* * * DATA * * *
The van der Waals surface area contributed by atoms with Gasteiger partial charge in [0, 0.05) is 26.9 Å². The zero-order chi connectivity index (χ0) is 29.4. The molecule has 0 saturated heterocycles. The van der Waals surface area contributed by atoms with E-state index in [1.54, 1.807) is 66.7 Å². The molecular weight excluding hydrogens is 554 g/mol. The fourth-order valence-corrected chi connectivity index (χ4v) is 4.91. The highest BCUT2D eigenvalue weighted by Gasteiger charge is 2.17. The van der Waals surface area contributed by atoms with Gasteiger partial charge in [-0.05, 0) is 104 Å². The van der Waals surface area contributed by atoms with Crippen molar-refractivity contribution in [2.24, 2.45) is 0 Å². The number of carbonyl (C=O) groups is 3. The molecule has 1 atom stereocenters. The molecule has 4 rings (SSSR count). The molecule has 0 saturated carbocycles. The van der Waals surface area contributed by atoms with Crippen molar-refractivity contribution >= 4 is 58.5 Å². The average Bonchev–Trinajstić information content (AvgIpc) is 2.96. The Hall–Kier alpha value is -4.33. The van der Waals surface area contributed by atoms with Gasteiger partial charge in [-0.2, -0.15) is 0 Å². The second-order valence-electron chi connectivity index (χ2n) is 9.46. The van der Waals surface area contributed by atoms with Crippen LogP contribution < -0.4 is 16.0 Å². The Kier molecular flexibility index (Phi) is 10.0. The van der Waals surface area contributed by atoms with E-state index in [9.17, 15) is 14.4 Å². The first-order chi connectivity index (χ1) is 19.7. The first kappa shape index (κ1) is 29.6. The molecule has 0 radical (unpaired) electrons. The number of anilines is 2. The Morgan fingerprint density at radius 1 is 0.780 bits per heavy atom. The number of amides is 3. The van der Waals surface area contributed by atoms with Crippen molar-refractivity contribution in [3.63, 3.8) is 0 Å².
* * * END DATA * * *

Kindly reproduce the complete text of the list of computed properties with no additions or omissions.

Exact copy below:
The van der Waals surface area contributed by atoms with Gasteiger partial charge in [0, 0.05) is 26.9 Å². The zero-order chi connectivity index (χ0) is 29.4. The molecule has 0 saturated heterocycles. The van der Waals surface area contributed by atoms with E-state index in [1.54, 1.807) is 66.7 Å². The molecular weight excluding hydrogens is 554 g/mol. The fourth-order valence-corrected chi connectivity index (χ4v) is 4.91. The highest BCUT2D eigenvalue weighted by Gasteiger charge is 2.17. The van der Waals surface area contributed by atoms with Gasteiger partial charge in [-0.05, 0) is 104 Å². The van der Waals surface area contributed by atoms with Crippen molar-refractivity contribution in [2.24, 2.45) is 0 Å². The number of carbonyl (C=O) groups is 3. The molecule has 1 atom stereocenters. The molecule has 4 rings (SSSR count). The molecule has 0 saturated carbocycles. The van der Waals surface area contributed by atoms with Crippen molar-refractivity contribution >= 4 is 58.5 Å². The average Bonchev–Trinajstić information content (AvgIpc) is 2.96. The Hall–Kier alpha value is -4.33. The van der Waals surface area contributed by atoms with Gasteiger partial charge in [-0.2, -0.15) is 0 Å². The second-order valence-electron chi connectivity index (χ2n) is 9.46. The van der Waals surface area contributed by atoms with Crippen LogP contribution < -0.4 is 16.0 Å². The Kier molecular flexibility index (Phi) is 10.0. The van der Waals surface area contributed by atoms with E-state index in [9.17, 15) is 14.4 Å². The first-order chi connectivity index (χ1) is 19.7. The first kappa shape index (κ1) is 29.6. The molecule has 0 radical (unpaired) electrons. The number of anilines is 2. The Morgan fingerprint density at radius 1 is 0.780 bits per heavy atom. The number of amides is 3. The van der Waals surface area contributed by atoms with Crippen molar-refractivity contribution in [3.63, 3.8) is 0 Å².